But how do reusables allow us to know our body better? Menstrual blood and cramps are good indicators of a woman or girl’s body condition. So, “if you have intense cramps, this could be a signal of too much stress, not enough sleep, or something wrong with your body condition; it’s a signal that you should be more aware of your health and wellbeing”. In light of the working environment in Hong Kong, and how we don’t often take good care of our bodies, perhaps using reusables could be seen as a lifestyle change, allowing us to know ourselves better, and have better body autonomy. 

Zoe’s work therefore tries to provide people with the knowledge to make informed decisions with regards to their body, and tackle existing myths and taboos in Hong Kong surrounding menstruation. By reaching out to more people, and rendering information about menstruation accessible and comprehensible, Zoe works to stress the importance of being aware of our bodies. Through Zoe’s efforts, it could be said she’s trying to break the taboo of mystery and myths in Hong Kong.

 

Quick Q&A on Free Periods HK

A: When did Free Periods HK come about?

Z: 2014, when I first encountered menstrual cups and reusable pads in Hong Kong, and realized not a lot of people talked about it. I had just ordered my first menstrual cup online with a group of friends, and we were so excited to try it out, and share our experience!

 

A: Who’s on the Free Periods HK team?

Z: It’s really mainly me! But my partner helps with shipping products out, to people who purchase from our website. And when I need help with graphic design, and things like that, then those tasks get outsourced to friends. But in terms of full-time staff, then it’s just me! 

 

A: What do you want to happen in the future in Hong Kong?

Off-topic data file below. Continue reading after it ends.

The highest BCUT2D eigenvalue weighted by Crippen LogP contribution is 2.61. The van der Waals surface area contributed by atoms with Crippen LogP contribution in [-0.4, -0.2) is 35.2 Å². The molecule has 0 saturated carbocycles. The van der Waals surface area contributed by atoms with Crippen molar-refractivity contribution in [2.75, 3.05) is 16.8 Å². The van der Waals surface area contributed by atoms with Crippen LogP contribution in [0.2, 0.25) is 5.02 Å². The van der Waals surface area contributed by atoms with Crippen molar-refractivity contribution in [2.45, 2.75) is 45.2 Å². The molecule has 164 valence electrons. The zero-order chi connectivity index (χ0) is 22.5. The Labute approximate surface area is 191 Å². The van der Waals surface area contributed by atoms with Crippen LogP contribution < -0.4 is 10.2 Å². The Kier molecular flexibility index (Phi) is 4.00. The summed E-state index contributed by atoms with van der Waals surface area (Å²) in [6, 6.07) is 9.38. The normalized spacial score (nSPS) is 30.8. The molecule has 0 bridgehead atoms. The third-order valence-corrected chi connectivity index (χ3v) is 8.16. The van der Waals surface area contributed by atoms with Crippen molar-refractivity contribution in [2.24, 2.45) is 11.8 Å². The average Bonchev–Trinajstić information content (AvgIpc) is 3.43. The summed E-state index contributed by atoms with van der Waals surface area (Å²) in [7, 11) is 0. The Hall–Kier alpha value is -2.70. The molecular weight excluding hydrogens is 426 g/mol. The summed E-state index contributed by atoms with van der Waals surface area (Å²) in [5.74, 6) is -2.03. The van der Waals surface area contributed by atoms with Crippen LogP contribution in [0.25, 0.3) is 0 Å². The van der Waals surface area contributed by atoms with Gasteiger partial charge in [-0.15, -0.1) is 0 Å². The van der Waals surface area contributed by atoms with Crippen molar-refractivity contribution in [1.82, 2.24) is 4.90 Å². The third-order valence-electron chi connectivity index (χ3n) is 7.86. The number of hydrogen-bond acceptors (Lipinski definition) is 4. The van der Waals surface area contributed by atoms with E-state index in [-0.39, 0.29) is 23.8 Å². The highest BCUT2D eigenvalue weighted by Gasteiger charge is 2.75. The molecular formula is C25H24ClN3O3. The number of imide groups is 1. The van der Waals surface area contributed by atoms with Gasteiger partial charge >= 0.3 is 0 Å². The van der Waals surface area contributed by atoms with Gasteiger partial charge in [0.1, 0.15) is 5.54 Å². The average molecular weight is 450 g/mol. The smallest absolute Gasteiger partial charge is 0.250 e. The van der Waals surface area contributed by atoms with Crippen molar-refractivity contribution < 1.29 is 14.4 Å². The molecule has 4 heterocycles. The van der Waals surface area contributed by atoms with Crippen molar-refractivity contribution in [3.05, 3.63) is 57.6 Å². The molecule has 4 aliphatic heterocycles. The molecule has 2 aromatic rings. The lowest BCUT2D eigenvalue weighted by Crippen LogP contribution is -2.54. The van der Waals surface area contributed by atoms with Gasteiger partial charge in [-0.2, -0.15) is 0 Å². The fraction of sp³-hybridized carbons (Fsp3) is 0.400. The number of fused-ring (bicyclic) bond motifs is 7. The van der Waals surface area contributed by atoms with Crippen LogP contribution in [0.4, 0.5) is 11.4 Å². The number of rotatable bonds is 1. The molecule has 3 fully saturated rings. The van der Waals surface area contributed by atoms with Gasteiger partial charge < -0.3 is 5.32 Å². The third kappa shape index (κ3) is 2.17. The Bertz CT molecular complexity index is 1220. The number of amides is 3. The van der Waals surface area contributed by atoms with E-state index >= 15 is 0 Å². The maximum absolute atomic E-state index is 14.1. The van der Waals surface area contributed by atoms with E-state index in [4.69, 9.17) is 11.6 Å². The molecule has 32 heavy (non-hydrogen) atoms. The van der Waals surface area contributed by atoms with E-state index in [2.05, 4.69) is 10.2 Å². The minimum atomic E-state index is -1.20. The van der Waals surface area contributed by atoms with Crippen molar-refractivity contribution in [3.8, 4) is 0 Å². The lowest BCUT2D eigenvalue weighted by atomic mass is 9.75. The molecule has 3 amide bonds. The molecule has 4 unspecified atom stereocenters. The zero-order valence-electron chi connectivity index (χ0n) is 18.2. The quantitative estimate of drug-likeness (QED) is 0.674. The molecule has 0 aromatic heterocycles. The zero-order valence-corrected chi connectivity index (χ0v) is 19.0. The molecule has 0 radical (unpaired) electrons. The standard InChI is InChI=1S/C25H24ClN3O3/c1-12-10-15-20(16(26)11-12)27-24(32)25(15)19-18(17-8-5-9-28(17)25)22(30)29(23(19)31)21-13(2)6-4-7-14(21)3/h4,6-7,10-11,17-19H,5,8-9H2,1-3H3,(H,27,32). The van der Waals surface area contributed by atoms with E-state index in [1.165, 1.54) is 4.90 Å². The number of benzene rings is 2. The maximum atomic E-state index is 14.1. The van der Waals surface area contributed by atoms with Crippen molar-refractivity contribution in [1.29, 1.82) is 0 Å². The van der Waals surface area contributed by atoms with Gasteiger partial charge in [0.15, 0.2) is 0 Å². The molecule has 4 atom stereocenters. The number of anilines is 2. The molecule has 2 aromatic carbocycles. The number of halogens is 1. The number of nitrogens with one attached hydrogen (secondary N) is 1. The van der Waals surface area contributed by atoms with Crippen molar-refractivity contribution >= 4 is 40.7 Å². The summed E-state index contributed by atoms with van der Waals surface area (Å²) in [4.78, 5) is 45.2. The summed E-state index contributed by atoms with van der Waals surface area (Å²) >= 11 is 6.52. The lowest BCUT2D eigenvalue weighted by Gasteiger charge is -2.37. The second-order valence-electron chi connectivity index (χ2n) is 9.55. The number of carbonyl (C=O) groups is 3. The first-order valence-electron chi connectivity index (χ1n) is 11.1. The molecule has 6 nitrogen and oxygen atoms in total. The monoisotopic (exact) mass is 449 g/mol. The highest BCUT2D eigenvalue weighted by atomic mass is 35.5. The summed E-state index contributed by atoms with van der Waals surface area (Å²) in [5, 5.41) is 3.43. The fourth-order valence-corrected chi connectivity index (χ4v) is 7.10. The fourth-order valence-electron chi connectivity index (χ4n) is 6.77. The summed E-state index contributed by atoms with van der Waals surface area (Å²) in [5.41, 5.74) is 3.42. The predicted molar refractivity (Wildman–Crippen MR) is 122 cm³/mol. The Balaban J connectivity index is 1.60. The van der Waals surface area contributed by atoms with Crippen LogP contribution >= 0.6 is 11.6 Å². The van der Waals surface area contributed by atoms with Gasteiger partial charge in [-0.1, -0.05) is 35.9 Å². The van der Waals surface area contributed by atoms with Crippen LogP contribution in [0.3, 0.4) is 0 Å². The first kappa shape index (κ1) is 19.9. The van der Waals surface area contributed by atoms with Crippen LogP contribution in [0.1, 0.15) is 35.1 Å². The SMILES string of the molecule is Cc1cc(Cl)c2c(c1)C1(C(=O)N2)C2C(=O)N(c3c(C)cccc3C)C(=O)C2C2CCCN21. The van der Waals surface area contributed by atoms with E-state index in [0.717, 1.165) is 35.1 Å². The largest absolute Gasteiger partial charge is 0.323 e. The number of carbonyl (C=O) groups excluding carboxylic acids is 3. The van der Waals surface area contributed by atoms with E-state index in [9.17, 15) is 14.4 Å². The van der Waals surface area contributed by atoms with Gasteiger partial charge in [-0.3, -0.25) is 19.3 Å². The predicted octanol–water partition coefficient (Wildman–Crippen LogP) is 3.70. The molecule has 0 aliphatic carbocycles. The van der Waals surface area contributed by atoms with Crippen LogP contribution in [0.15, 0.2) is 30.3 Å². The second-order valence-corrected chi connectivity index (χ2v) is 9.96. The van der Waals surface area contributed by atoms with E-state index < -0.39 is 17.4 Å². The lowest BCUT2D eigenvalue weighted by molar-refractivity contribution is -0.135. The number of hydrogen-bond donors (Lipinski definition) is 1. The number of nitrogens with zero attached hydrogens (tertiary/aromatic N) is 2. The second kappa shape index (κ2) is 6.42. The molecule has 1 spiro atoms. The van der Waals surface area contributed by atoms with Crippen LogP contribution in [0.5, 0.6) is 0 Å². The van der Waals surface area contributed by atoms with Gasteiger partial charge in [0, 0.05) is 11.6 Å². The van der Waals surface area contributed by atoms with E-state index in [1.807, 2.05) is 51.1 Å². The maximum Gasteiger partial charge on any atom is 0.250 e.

Z: From an education standpoint, for big brands to not dominate the market, and be the only ones going into schools for workshops and speeches. It would be lovely to see more eco-friendly/reusable brands go into schools too! And from an accessibility standpoint, for reusables to be something we can purchase in any supermarket in Hong Kong, and not just a specific few!

 

A: What does ‘sisterhood’ mean to you?

Z: To respect diversity, and embrace differences!

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With Zoe, we've created the buy-a-cup, give-a-cup initiative. We've promised to donate a period cup to Free Periods HK for every cup we sell :)

Check out our period cup & help us fight period poverty!

click here!

 

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Meet the amazing author of this article: Athena Kung

Athena Kung is LUUNA’s intern in Hong Kong. After completing her undergraduate degree in Human Geography at Durham University, she will be returning in October to complete her Masters. She enjoys meeting individuals who seek to consolidate gender equality in Hong Kong. Athena is also interested in finding new ways to be more sustainable in daily life, and encouraging others to adopt eco-friendly habits too!